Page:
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Jho Low’s name found in phone of banker handling Najib’s accounts

KUALA LUMPUR (July 12): A Bank Negara Malaysia (BNM) officer testified yesterday he noticed the name of fugitive businessman Low Taek Jho, better known as Jho Low, in data extracted from a mobile telephone belonging to a bank officer who handled former premier Datuk Seri Najib Razak’s personal accounts.

Shuzairizman Shuib, an analyst with BNM’s financial intelligence and enforcement department, said the BlackBerry phone had been seized from AmBank relationship manager Joanna Yu during a raid at the AmBank Group building here on July 6, 2015.

He told the High Court he had extracted the data at the request of BNM investigating officer Ahmad Farhan Sharifuddin. He then presented to the court a 500-page transcript of the BlackBerry Messenger (BBM) messages that he had retrieved from the phone, which was subsequently marked as evidence.

Shuzairizman, 40, was replying to Deputy Public Prosecutor Mohd Ashrof Adrin Kamarul in Najib’s corruption trial.

The ex-premier faces multiple counts of criminal breach of trust, money laundering and abuse of power, involving a total of RM42 million in funds from SRC International Sdn Bhd, a former unit of 1Malaysia Development Bhd (1MDB).

Shuzairizman, cross-examined by defence counsel Harvinderjit Singh, denied he was the source of the leak in the BBM messages or text messages purportedly depicting the exchange of messages between Yu and Jho Low.

Shuzairizman said that although he extracted the messages from Yu’s phone and those of two other AmBank relationship managers, Krystale Yap and Daniel Lee, he did not leak them to others.

“I only gave it [the data] to BNM and the MACC (Malaysian Anti-Corruption Commission),” he said.

Pressed further by Harvinderjit, Shuzairizman said: “Definitely it (the leakage) is not from me.”

The Wall Street Journal had in 2015 released reports over the purported text BBM messages between Yu and Jho Low. The messages were also produced in the book Billion Dollar Whale: The man who fooled Wall Street, Hollywood and the world.

‘SRC could have been next Petronas, but PM did not give any plans’

Earlier, former treasury secretary-general Tan Sri Wan Abdul Aziz Wan Abdullah, in his continued testimony, said SRC International could have been the next Petroliam Nasional Bhd (Petronas), but Najib had not expressed any plans for the company when instructing Retirement Fund Inc (KWAP) to expedite the approval of a loan to SRC.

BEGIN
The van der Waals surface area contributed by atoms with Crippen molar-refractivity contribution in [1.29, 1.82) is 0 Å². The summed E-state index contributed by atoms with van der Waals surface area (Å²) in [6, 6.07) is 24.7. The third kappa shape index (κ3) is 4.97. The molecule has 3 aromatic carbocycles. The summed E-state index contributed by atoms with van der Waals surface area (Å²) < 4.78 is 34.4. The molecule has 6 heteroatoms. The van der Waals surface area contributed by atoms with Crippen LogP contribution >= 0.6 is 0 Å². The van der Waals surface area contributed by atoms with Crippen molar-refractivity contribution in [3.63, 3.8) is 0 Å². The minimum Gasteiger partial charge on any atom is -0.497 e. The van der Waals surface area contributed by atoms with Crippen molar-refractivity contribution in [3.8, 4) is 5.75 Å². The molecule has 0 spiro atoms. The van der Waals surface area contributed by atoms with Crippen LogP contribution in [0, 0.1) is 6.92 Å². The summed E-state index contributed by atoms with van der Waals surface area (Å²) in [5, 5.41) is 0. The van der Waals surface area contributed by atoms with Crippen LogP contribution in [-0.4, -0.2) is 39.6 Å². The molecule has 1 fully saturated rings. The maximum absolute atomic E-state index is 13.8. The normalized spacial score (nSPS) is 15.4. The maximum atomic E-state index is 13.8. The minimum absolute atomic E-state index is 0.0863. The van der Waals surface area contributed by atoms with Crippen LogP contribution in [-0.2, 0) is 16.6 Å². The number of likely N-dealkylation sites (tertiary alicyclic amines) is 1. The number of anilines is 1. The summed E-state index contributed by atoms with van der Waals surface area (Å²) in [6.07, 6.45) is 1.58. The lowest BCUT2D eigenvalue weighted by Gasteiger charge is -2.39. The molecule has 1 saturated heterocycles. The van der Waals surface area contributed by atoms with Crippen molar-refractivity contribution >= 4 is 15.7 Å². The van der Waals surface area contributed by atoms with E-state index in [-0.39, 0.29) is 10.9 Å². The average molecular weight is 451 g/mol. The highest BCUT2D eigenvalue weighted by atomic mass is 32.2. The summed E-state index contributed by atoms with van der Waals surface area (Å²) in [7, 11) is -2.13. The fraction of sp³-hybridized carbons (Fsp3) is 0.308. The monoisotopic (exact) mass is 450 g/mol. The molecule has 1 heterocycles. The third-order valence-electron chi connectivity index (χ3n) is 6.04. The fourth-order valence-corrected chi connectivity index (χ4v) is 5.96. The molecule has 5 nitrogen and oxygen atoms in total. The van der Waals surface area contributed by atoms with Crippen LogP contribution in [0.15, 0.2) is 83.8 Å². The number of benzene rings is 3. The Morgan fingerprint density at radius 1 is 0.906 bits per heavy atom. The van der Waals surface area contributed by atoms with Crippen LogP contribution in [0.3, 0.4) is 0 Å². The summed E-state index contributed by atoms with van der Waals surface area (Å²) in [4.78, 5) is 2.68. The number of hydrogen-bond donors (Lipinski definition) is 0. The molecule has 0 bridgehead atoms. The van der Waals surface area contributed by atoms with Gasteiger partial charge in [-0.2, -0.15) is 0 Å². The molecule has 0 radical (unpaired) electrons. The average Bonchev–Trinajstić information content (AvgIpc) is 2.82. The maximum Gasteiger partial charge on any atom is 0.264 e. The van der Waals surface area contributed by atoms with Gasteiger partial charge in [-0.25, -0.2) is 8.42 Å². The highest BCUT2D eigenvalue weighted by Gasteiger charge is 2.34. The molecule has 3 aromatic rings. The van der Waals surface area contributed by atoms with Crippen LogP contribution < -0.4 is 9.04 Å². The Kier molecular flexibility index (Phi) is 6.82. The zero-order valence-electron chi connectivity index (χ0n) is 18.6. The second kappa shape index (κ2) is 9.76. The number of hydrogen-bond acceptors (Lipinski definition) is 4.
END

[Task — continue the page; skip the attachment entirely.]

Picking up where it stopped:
Wan Abdul Aziz agreed with defence counsel Tan Sri Muhammad Shafee Abdullah that if SRC’s purpose had been achieved, it would have been another Petronas, which would have propelled the economy of the country.

Muhammad Shafee said there had been occasions in the past, whereby the paperwork for a project or vision by the government only came after works for the particular project had commenced.

He said this happened under different prime ministers in the past.

The lawyer cited the Langkawi International Maritime and Aerospace (Lima) exhibition in Malaysia and the North-South Expressway (PLUS) as examples of successful projects. Tun Dr Mahathir Mohamad, he said, launched the Lima exhibition in 1991 when he was the fourth prime minister, while PLUS was revived in the 1980s under his premiership.

“It was not wrong or inappropriate. Do you agree that there was no wrongdoing because sometimes it needs to be done?” Muhammad Shafee asked, to which the witness agreed.

The lawyer’s question was in reference to SRC’s request of a RM2 billion loan in 2011 for which Wan Abdul Aziz had been instructed by Najib to expedite approval.

Later, during re-examination, DPP Datuk Suhaimi Ibrahim referenced the same examples raised by Muhammad Shafee, stating that these projects had been completed and their benefit could now be felt by the public.

“The Lima airshow, which resulted in the building of Delima Langkawi, while it did not follow the regular processes, was the project completed?” asked Suhaimi.

“Yes,” replied  Wan Abdul Aziz.

“And [UEM Group Bhd’s] North-South Highway, can the people use the highway now?” asked Suhaimi.

“Yes,” said Wan Abdul Aziz.

Suhaimi then asked whether anything came out of the loan given to SRC International, and the witness replied: “No.”

Besides that, the DPP asked him whether Najib had made an impression on him regarding the plans and future of SRC International. Wan Abdul Aziz said he was only told the company required urgent financing and early disbursement of funds.

Meanwhile, the court yesterday allowed the defence’s application to seek documents stating the intention of funds totalling about RM50 million entering into Najib’s accounts between June 23 2014 and Dec 19, 2014, to show the nature of the funds entering into the former premier’s accounts.

The defence also wanted documents related to funds entering into the former premier’s accounts between Feb 24, 2011 and April 10, 2013 where the alleged RM2.6 billion donation came in, but this was denied by the court as this mainly concerns the 1MDB trial or Tanore phase.

Hearing before Justice Mohd Nazlan Mohd Ghazali continues on Monday.

This article first appeared in The Edge Financial Daily, on July 12, 2019.

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